The power of positivity: Optimism at Vanderbilt

Students weigh in on how optimism plays a role in their lives as college students.


Alexa White

Students’ perspectives on optimism exist on a spectrum. (Hustler Multimedia / Alexa White)

Aashi Gurijala, Staff Writer

To Ralph Waldo Emerson, optimism is to “write it on your heart that every day is the best day in the year.” To Helen Keller, “optimism is the faith that leads to achievement. Nothing can be done without hope and confidence.” However, no matter what it means, optimism is a term that clearly has meaning in many people’s lives. 

According to the APA dictionary of psychology, optimism can be defined as the attitude that good things will happen and that people’s wishes or aims will ultimately be fulfilled. Optimists are defined as people who anticipate positive outcomes, whether serendipitously or through perseverance and effort, and who are confident in their ability to attain desired goals. 

Interestingly, the entry goes on to highlight the fact that most people tend to demonstrate strong tendencies towards both ends of the spectrum—pure optimism or pessimism—and few fall in the middle. Why might this be the case?

A TED talk given by Caroline Allen in 2019 discussed what contributes to a person’s degree of optimism. The first thing she highlighted was the inclusion of an open and positive environment and the second includes genetics, which only contributes a small portion. Interestingly enough, individual choice is the largest contributing factor. 

It can be hard to be optimistic when in a new, strange environment far away from your family and home. Yet, an NBC News poll shows that 92 percent of college freshmen are allegedly optimistic about their personal lives.

This may be true of other universities, but what about Vanderbilt? We asked a few of our fellow first-yearss for their opinions on optimism and how it affects their life to gain insight on that very question.

As it seems, some students on campus value optimism but also express their difficulties with consistently exemplifying it. First-year Audrey Lingan admits that it may be easy to enter into a situation with a pessimistic view. Interestingly, she added that simply thinking about something going badly can make it more likely to go badly.

“I think a pessimistic view can cloud your judgment, where I’m continuously looking for confirmation that the situation is going poorly,” Lingan said. “Of course, finding optimism in situations is difficult, but it definitely makes my life overall better.”

Research shows that pessimism on its own can have a multitude of negative effects like Lingan references. For starters, it can lead to anxiety, depression, sleep disorders, hostility, high blood pressure, and heart disease, leading to setbacks that may be difficult to come out of. Samantha McLoughlin expressed a similar thought process to Lingan:

“I think that the future is inherently unpredictable, and we really have no way of knowing whether it will change for the better or the worse,” Lingan said. “While this means we cannot be objectively certain whether optimism or pessimism is accurate, I think that it’s pragmatically better to be an optimist. A belief in pessimism can create a self fulfilling prophecy, as a belief that we are doomed can cause us to give up on the future.”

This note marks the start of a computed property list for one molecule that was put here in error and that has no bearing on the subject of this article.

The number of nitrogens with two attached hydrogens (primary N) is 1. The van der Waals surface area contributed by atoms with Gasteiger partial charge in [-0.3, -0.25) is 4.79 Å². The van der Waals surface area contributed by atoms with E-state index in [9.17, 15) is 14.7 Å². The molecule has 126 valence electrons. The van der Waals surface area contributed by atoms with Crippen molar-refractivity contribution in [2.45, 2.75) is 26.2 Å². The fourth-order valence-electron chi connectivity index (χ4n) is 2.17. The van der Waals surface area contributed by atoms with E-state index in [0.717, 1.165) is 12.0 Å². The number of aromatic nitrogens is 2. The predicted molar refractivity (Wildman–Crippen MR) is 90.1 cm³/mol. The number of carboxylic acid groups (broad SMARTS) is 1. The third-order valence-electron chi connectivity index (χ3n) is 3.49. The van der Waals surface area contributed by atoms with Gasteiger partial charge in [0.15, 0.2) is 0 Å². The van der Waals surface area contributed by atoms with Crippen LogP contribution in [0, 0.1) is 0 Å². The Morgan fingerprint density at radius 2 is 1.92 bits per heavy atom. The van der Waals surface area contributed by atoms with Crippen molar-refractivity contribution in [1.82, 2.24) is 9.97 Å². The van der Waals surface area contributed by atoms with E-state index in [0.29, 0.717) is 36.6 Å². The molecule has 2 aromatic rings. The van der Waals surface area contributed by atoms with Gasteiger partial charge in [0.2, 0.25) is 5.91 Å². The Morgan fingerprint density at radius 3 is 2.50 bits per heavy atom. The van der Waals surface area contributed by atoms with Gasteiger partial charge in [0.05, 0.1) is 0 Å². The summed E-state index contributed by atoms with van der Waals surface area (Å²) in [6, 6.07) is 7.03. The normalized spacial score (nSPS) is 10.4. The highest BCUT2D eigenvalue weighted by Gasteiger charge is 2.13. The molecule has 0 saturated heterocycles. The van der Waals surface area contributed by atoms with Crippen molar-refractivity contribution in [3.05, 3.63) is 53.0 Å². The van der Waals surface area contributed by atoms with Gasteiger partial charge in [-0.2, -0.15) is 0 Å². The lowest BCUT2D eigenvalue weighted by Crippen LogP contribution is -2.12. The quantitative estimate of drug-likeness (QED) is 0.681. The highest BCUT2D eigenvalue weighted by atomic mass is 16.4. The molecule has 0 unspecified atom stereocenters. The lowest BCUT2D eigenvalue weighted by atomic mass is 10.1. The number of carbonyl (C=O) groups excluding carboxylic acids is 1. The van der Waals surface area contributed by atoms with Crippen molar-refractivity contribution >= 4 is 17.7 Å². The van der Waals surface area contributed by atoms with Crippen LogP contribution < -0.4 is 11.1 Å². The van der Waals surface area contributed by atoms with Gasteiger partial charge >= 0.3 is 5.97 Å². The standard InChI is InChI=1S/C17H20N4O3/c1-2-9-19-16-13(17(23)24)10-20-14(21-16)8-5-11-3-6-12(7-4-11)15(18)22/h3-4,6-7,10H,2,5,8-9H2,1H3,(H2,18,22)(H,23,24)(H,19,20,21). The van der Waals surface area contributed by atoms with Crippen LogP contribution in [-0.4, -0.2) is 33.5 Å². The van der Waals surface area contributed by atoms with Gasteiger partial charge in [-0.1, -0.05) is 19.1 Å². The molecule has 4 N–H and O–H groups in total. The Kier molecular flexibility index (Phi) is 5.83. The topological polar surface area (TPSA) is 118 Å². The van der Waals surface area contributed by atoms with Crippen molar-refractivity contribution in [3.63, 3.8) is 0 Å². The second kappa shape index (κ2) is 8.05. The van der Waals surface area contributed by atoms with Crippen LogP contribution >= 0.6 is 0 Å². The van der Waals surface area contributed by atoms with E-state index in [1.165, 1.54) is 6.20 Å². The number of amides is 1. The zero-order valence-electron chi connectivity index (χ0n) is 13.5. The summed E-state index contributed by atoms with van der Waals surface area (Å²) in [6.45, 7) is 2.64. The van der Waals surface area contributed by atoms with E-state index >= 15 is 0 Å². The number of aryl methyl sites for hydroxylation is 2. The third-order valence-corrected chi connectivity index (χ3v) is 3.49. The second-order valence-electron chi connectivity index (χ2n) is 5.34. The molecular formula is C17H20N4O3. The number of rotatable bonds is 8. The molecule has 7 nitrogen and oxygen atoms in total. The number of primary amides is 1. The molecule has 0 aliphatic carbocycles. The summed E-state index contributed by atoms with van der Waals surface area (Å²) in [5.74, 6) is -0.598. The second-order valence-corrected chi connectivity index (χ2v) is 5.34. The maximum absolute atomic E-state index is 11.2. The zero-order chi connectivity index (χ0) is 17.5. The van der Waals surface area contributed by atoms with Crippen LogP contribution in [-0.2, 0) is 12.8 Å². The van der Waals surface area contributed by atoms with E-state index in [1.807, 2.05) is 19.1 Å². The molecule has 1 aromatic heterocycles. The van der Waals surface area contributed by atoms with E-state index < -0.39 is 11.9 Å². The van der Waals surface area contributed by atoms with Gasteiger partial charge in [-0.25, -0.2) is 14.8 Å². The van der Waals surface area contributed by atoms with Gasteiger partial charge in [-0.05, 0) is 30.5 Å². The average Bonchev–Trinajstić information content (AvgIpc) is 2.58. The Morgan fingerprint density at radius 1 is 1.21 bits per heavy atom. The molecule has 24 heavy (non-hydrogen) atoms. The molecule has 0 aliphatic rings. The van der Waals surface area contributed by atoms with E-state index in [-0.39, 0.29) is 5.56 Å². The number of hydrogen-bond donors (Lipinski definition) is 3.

To this end, McLoughlin and Lingan both speak to an idea that many experts corroborate. According to Allen and other leading experts, optimism can be a very powerful tool. In her talk, Allen also emphasizes how optimism is more than just being positive. It’s not the same thing as being happy, even though it is generally closely correlated with the emotion. She even cites a study by The Harvard Business Review that concluded optimists are usually more confident and can end up the most content. 

Though some students exemplify the ideas Allen is a proponent of, others have a very different view on the subject. First-year Demi Adetona considers herself a pessimist, but believes that this does not inhibit her from seeking positivity. 

“The core tenet of pessimism is expecting things to go wrong, and that has nothing to do with your outlook on events in your life,” Adetona said. “When you just prepare for things to go wrong, then you’re never disappointed, in fact you’re pleasantly surprised. In fact I’m probably a realist with a hint of pessimism.”

In her case, Adetona proposes some very viable reasons for why pessimism may be the beneficial mindset for an individual. Psychology Today weighed in on this perspective, stating that pessimism can combat feelings of laziness and overconfidence that may arise from previous successes. Though it’s unclear which reasons trump the others, it seems evident that each point of view has its own reasoning involved.

Despite the trend, some first-years, like Dorian Qureshi, still fall somewhere in the middle between one hundred percent? pessimism and optimism. 

“I think that part of the human condition is that our actions are always done so with expectation, and that expectation can have an influence on our actions. It’s a feedback loop: the way you feel influences your actions, and your actions influence how you feel,” Qureshi said. “I like to stay in the middle. I don’t reduce myself to pessimism, I just explore my boundary of capacity. It’s fun, and failure is part of it.”

Optimism, just like much else in life, operates on a spectrum: people can range from pessimistic, to very optimistic, to a realistic middle-ground. Nevertheless, one thing remains clear: optimism is a choice that students can make to affect their lives. Though people’s backgrounds may vary, there is an inherent choice involved in the decision to be at one end of the spectrum or the other – and the research shows that, regardless of doubt, optimism does have its benefits.